Proposal for Brandon solar array criticized; visibility, use of farm land draw fire

BRANDON — A proposed 25-acre solar project just a mile outside downtown Brandon has raised concerns of residents and town officials alike.
The project is planned for two, 12.5-acre parcels at the intersection of Country Club Road and Park Street Extension. The land in question, owned by Bob Brooks, is agricultural and has been used to grow corn for decades.
Conti Solar, an Edison, N.J.-based solar company, is proposing the 2.2-megawatt project, which will produce enough electricity to power 500 homes.
Conti Solar Vice President Eric Millard appeared with his team before the Brandon selectboard March 12 to outline the project.
“The reason why we’re here is that it’s important to us to solicit opinions and advice from the public,” Millard said. “We’re not trying to be controversial or adversarial.”
But the project was not received well. Unlike a number of other solar arrays approved in and around Brandon, the Conti Solar project, dubbed “Babcock Solar,” is planned for a parcel of land near the downtown used by walkers, runners and cyclists, surrounded by residential development and in clear view of the two different roads and abutting property owners.
There were also nine local residents in attendance, including abutting landowners concerned about the proposal. Among them was Bob Clark, whose house sits above the land in question and who will have a bird’s eye view of the 25-acre solar array.
“We would be impacted visually and from our window, we can see walkers, bikers, joggers and tourists coming up and down the road,” he told the board. “I think this would impact their experience as well. It seems like just too much for this semi-residential, agricultural area and I hope it doesn’t get approved, to be honest with you.”
Selectboard Vice-Chair Doug Bailey agreed.
“Vermont has become a kind of tourist state,” he said, “and I’ve never had a tourist come up to me and say how much they like those solar panels. I have to think there are better places for these things other than this close to people’s homes and the center of town. We’ve been presented with numerous solar sites but not at a location as viewable as this one. As much as I support a landowner being able to do what they want with their land, I don’t want Brandon to turn into one of those towns to the north.”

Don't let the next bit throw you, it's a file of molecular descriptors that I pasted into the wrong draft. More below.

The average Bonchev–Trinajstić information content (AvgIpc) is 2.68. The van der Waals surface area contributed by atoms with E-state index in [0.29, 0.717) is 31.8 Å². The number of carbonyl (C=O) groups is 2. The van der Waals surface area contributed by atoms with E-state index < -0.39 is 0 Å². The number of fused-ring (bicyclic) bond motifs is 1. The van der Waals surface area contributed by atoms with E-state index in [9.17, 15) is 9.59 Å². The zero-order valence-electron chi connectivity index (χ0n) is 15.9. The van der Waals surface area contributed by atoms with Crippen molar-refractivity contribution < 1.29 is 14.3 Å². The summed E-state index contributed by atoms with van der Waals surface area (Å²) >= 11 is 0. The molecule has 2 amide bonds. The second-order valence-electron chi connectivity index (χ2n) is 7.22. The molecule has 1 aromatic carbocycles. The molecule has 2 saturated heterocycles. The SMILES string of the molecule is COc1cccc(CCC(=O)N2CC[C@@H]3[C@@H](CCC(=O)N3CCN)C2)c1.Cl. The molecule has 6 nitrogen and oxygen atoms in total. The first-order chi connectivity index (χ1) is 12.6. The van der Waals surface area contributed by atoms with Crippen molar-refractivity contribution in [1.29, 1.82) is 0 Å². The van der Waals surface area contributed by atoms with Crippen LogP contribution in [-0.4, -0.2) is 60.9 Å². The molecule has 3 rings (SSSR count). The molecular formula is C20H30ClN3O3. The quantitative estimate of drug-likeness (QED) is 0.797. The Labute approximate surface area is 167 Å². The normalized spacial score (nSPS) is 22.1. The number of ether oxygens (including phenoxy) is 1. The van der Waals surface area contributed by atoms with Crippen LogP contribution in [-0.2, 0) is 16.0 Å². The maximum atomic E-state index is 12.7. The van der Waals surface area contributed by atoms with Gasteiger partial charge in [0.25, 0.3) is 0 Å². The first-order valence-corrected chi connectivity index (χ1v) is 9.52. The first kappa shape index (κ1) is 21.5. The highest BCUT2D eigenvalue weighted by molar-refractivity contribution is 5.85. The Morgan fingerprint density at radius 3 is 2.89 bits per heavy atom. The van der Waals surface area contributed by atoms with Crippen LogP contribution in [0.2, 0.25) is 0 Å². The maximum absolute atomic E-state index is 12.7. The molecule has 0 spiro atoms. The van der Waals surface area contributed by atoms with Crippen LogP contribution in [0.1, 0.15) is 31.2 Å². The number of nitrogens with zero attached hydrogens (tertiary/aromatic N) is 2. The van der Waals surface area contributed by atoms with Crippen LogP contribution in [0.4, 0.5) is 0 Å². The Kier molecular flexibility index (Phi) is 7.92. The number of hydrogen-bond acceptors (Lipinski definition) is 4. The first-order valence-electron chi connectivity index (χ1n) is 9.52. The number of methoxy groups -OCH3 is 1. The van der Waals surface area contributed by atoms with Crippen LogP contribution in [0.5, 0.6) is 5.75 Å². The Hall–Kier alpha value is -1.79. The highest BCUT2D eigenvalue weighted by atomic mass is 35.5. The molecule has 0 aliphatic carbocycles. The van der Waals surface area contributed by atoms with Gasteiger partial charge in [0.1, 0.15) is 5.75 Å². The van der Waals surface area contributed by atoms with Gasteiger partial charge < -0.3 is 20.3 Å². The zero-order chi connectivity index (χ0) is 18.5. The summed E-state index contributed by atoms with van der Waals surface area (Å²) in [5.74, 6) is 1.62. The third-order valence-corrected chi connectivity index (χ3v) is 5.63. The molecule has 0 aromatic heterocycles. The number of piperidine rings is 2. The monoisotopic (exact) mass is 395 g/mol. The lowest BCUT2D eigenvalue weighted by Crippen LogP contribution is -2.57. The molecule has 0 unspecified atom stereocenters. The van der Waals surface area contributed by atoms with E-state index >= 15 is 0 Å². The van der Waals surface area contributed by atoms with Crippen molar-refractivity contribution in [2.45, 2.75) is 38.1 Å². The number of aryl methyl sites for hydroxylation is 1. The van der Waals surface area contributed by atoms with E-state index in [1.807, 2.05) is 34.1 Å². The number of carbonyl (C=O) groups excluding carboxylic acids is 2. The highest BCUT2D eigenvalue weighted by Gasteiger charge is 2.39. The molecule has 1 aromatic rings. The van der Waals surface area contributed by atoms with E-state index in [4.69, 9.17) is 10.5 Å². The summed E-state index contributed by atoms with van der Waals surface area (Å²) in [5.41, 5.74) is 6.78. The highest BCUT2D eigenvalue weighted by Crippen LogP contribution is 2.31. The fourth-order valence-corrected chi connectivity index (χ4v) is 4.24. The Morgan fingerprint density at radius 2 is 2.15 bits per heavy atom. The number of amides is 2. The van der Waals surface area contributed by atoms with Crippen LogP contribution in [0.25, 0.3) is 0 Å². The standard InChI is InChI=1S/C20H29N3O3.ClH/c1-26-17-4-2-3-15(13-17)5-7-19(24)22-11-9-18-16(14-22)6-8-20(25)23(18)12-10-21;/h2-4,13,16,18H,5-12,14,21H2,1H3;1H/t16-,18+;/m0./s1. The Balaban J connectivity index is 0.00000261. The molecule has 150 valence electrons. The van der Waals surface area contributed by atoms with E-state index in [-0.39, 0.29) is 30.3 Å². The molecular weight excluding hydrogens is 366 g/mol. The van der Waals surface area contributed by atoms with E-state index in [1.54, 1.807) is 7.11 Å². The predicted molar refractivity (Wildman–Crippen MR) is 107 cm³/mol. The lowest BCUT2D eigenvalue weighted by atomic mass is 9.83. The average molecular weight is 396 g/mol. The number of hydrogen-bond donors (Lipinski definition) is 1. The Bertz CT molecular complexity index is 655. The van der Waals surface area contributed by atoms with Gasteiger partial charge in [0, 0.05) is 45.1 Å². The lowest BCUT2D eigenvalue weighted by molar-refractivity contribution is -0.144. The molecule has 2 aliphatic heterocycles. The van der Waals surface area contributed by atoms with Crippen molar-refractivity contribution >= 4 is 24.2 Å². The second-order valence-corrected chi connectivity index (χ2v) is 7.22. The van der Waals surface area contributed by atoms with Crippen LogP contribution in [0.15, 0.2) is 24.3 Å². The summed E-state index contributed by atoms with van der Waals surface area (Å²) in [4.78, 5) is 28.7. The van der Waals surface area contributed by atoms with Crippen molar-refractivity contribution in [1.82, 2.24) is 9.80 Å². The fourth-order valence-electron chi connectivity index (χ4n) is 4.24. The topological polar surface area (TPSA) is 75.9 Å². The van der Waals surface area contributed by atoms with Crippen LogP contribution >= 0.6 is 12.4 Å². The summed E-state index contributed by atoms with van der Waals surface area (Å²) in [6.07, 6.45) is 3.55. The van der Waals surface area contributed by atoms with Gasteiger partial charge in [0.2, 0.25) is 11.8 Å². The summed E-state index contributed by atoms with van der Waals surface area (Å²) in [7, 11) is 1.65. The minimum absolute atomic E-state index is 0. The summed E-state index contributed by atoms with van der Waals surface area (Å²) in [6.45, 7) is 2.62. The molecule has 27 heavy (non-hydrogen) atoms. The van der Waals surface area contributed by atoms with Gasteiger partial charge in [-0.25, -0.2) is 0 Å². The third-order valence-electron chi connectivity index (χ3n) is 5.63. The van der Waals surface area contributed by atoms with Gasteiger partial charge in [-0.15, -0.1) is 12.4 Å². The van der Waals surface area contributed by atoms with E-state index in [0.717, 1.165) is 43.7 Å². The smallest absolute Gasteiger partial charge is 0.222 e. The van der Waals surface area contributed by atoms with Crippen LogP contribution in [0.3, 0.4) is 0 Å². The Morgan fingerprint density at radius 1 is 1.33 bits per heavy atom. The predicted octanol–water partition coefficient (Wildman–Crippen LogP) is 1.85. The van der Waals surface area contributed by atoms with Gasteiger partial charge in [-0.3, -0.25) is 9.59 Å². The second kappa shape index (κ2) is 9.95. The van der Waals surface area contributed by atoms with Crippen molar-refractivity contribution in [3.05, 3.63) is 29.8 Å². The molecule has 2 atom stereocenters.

Bailey was alluding to very large, viewable solar arrays located along Route 7 in New Haven, Ferrisburgh and other towns north of Brandon.
The Conti project includes an impressive landscaping plan designed to screen the array from view, although it would take three to five years for the screening to mature enough to do its job. Conti hired landscape architect and Brandon resident Natalie Steen to design the screening plan.
Selectmen Tracy Wyman and Devon Fuller both said they liked the screening plan, but it’s the location that has them concerned.
“The problem I have with this project is what everyone else has said,” Fuller said. “I love the screening, but in our town plan it talks about not using agricultural fields or greenways and not locating these arrays in developed areas where there are homes and pedestrians, and this has a few of these those problems. I wish you could find a spot that was more hidden.”
Indeed, the town plan is in the process of being revised to include that language regarding solar projects in Brandon. Selectboard Chair Seth Hopkins asked Brandon Planning Commission Chair Stephanie Jerome, who was present at the meeting, for the planning commission’s guidance on the matter.
“The planning commission’s feeling was that with this project taking up agricultural land and being viewable from the road and area homes, we’re concerned,” Jerome said.
The project would not require a local Development Review Board permit, but does require a Certificate of Public Good from the state Public Utility Commission, which regulates all energy-generating projects in Vermont.
The economic benefits to the town of the Conti Solar project would include roughly $6,400 a year in municipal taxes, and $8,800 a year in school taxes. That did not seem worth it to many of the people present at Monday’s meeting.
“You’re talking about $6,400 a year to ruin our pretty little town,” Ettie Spezzano said. “To me, it’s really not worth it.”
The board agreed that, once Conti files its 45-day notice of its intent to seek a Certificate of Public Good, the town should apply for party status in the proceedings.
As the comments wrapped up, Spezzano summed up her feelings about the project.
“You’re going to go back to New Jersey and you won’t have to look at those solar panels,” she said. “I moved from New Jersey to Vermont get away from this.”

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